Authors find stressful attitudes deplete healthy enzymes

  • By Mandy Matney The Island Packet
  • Tuesday, December 27, 2016 1:06pm
  • Life

By Mandy Matney

The Island Packet

HILTON HEAD, S.C. — For two weeks now, I’ve worn a two-inch bandage across my forehead to cover the gash where skin cancer had put down its ugly roots.

I’m 26, so the bandage and the cancer beneath it prompted a lot of awkward conversations with strangers who asked me what happened. Some of them expected to hear a drunken tale about how I wiped out at the bar.

The conversation almost always ends there, because most people, especially those my age, don’t want to talk about skin cancer or any of the bad things that could happen to them.

But we need to talk about it because this didn’t have to happen to me at such a young age, and it doesn’t have to happen to other people.

I didn’t know how emotionally, financially and physically exhausting such a diagnosis is, even when it is a non-melanoma cancer.

The moment my doctor told me I had it, my heart sank and my world spun. I had never felt fear like that before in my life, and I wouldn’t wish it on anyone.

And I was one of the lucky ones, in the grand scheme of things. I was diagnosed with basal cell carcinoma, the less serious form of skin cancer. That diagnosis came two years after my mom beat melanoma, the deadliest form of skin cancer, and just a year after a rare melanoma claimed the life of my beautiful and brilliant friend Kelly.

She was 25 and had more passion and grit than 99 percent of the human race — she actually passed the bar exam while battling cancer. She deserved every minute of the next 75 years, but didn’t get a second of it.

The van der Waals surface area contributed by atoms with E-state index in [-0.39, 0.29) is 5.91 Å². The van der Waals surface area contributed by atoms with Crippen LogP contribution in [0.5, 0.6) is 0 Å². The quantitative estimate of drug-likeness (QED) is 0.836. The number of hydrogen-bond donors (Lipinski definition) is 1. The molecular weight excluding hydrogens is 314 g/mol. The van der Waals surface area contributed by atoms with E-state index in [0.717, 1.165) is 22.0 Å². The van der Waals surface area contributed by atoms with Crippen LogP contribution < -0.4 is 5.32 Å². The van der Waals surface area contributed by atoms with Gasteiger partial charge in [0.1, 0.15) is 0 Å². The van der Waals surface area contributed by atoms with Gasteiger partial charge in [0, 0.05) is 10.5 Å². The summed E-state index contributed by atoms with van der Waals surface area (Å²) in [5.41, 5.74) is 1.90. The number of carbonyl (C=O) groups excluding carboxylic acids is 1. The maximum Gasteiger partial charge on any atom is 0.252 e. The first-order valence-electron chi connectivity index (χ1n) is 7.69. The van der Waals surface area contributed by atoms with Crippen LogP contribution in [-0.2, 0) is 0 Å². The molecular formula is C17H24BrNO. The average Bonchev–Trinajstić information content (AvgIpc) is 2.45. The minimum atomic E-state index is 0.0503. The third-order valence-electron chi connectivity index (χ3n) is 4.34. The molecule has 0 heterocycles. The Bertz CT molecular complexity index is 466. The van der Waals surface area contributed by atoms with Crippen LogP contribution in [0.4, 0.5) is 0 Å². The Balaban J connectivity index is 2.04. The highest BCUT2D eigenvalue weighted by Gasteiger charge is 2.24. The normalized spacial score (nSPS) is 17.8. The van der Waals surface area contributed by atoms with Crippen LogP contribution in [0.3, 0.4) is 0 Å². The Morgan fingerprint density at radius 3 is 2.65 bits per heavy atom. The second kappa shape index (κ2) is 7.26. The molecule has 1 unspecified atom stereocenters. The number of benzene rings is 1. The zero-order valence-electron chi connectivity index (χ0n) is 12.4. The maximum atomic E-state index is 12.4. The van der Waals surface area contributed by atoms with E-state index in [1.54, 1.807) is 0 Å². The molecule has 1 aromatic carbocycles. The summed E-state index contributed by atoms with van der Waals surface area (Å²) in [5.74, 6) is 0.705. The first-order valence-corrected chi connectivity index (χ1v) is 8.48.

Her death was shocking and devastating. I think of her all the time, but especially so over the past few weeks.

Though her story is rare, it’s becoming more common. The number of young women getting skin cancer has increased eight-fold since the 1970s, according to a New York Times report.

“So you’re really young; how’d you get this?” my dermatologist asked as he dug the cancer out of my forehead last Wednesday.

He usually does this surgery on older people. Not someone my age. I wanted to scream. Why me?

But I knew why. This was my fault.

“I was a stupid teenager who tanned a lot,” I told him.

I got skin cancer because I didn’t think being a fair-skinned redhead was good enough. I wasn’t confident in my natural skin, so I crawled into a tanning bed to cook my pale skin brown.

I got skin cancer because I listened to the messages from advertising and women’s magazines that told me I needed “that healthy glow” to be considered beautiful.

I got skin cancer because in high school all the “popular” girls hit the tanning beds hard before every dance — three times each school year in Kansas. And in college, most of the girls in my sorority tanned regularly, especially before date parties — basically all of the time.

Sure, not everyone tanned, but when you’re young, just a few girls and a few media sources hold a great power to shape — and distort — any idea of “normal.”